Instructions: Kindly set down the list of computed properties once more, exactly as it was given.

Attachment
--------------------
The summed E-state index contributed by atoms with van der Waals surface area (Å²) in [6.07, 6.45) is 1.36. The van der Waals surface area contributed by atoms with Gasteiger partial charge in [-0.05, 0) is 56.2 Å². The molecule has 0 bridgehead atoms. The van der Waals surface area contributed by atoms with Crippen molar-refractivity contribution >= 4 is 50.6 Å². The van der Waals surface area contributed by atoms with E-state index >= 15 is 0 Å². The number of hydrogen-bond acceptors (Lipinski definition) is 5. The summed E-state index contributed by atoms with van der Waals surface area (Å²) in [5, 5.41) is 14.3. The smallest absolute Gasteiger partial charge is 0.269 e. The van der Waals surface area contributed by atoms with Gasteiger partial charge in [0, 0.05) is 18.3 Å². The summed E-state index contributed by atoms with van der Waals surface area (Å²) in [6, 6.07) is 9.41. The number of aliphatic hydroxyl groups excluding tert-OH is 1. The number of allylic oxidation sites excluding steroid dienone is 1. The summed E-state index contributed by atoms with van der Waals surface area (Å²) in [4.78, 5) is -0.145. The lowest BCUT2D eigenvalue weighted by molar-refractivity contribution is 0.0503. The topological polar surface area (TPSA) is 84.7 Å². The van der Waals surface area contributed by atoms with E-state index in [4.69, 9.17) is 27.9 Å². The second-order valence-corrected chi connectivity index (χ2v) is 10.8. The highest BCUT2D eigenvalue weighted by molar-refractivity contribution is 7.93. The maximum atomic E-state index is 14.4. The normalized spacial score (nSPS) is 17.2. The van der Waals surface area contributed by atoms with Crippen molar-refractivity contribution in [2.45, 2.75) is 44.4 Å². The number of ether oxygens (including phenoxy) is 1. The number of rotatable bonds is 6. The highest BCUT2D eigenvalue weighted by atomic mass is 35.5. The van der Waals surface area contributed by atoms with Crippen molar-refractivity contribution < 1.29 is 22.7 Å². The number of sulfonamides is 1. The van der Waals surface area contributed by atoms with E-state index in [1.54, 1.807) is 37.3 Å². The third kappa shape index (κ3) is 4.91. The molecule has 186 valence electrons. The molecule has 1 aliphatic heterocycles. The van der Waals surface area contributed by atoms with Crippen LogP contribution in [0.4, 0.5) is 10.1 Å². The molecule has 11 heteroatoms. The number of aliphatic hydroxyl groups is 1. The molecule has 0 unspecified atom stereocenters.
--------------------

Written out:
The summed E-state index contributed by atoms with van der Waals surface area (Å²) in [6.07, 6.45) is 1.36. The van der Waals surface area contributed by atoms with Gasteiger partial charge in [-0.05, 0) is 56.2 Å². The molecule has 0 bridgehead atoms. The van der Waals surface area contributed by atoms with Crippen molar-refractivity contribution >= 4 is 50.6 Å². The van der Waals surface area contributed by atoms with E-state index >= 15 is 0 Å². The number of hydrogen-bond acceptors (Lipinski definition) is 5. The summed E-state index contributed by atoms with van der Waals surface area (Å²) in [5, 5.41) is 14.3. The smallest absolute Gasteiger partial charge is 0.269 e. The van der Waals surface area contributed by atoms with Gasteiger partial charge in [0, 0.05) is 18.3 Å². The summed E-state index contributed by atoms with van der Waals surface area (Å²) in [6, 6.07) is 9.41. The number of aliphatic hydroxyl groups excluding tert-OH is 1. The number of allylic oxidation sites excluding steroid dienone is 1. The summed E-state index contributed by atoms with van der Waals surface area (Å²) in [4.78, 5) is -0.145. The lowest BCUT2D eigenvalue weighted by molar-refractivity contribution is 0.0503. The topological polar surface area (TPSA) is 84.7 Å². The van der Waals surface area contributed by atoms with E-state index in [4.69, 9.17) is 27.9 Å². The second-order valence-corrected chi connectivity index (χ2v) is 10.8. The highest BCUT2D eigenvalue weighted by molar-refractivity contribution is 7.93. The maximum atomic E-state index is 14.4. The normalized spacial score (nSPS) is 17.2. The van der Waals surface area contributed by atoms with Crippen molar-refractivity contribution in [2.45, 2.75) is 44.4 Å². The number of ether oxygens (including phenoxy) is 1. The number of rotatable bonds is 6. The highest BCUT2D eigenvalue weighted by atomic mass is 35.5. The van der Waals surface area contributed by atoms with Crippen molar-refractivity contribution < 1.29 is 22.7 Å². The number of sulfonamides is 1. The van der Waals surface area contributed by atoms with E-state index in [1.54, 1.807) is 37.3 Å². The third kappa shape index (κ3) is 4.91. The molecule has 186 valence electrons. The molecule has 1 aliphatic heterocycles. The van der Waals surface area contributed by atoms with Crippen LogP contribution in [0.4, 0.5) is 10.1 Å². The molecule has 11 heteroatoms. The number of aliphatic hydroxyl groups is 1. The molecule has 0 unspecified atom stereocenters.